The ever fluctuating price of oil

Published 7:00 am Friday, February 26, 2016

The last time you filled your tank, it was obvious the prices we are currently paying resemble those before Hurricane Katrina.
While it’s great to drive away from a gas station with a full tank for $5, $10, or even $20 less than we were paying just a year ago, some analysts are saying this new price structure is going to negatively affect the economy, particularly in oil field related jobs.
But when the fluctuation of prices worldwide, and through the history of gasoline availability, are taken into consideration the price of oil has always been just one part of the economy.
A story published in the Clarion Ledger late in January of this year states that the Chevron refinery in Pascagoula has been able to maintain the same level of employees, so far contradicting the thought that jobs will be lost. But that is just one employer outlined in the article.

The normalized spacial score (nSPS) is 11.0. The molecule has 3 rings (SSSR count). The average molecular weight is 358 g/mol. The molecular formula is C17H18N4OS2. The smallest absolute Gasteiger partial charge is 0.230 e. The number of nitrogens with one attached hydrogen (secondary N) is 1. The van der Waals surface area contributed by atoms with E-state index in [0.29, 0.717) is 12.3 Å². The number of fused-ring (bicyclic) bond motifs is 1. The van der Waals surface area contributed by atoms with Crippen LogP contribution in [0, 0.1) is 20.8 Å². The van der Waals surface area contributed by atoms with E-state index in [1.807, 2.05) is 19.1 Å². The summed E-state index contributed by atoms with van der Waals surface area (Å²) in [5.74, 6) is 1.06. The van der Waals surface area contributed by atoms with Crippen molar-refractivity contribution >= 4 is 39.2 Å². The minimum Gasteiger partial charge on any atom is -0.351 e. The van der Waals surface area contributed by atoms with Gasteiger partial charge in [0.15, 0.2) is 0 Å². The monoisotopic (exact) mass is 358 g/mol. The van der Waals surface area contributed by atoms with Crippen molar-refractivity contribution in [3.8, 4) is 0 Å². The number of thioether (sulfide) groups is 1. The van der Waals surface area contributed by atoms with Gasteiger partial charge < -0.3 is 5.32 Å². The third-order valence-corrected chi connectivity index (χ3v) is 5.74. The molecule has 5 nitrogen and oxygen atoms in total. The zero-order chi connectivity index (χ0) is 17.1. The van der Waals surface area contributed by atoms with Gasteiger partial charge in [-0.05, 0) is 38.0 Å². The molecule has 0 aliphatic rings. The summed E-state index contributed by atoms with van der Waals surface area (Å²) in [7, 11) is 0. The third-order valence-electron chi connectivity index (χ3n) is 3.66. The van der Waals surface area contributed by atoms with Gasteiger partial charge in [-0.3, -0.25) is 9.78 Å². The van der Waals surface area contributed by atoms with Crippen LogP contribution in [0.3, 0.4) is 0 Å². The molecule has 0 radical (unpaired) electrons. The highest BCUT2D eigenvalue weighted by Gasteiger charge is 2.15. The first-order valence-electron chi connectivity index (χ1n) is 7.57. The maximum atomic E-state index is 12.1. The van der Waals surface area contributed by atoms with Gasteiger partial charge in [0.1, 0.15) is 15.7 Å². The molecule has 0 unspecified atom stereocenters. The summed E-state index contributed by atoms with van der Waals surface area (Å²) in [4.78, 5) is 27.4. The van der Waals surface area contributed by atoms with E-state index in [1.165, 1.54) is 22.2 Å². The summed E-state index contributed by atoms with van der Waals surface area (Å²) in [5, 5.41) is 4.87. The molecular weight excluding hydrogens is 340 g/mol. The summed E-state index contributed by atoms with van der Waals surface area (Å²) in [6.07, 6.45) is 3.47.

One thing is certain, the price of gas will eventually rise. Either the price per barrel will increase during the busy summer months, the Mississippi Department of Transportation will succeed in securing a proposed increase in fuel excise tax, or something will occur within OPEC to cause global prices to jump.
On a related topic, one county resident posed a valid point. Now that the price of gas has gone down, when will we see the price of goods transported by trucks also drop? Back when the price of gas shot up to almost $5 a gallon, the price of everyday commodities such as bread, milk and just about every other product shot up with it.
If the oil industry has its way, gasoline prices may not stay at their current levels long enough for anyone to complain enough to bring about that change.
It’s kind of like when property, income and sales taxes are increased. Once rates go up, they seldom go back down.

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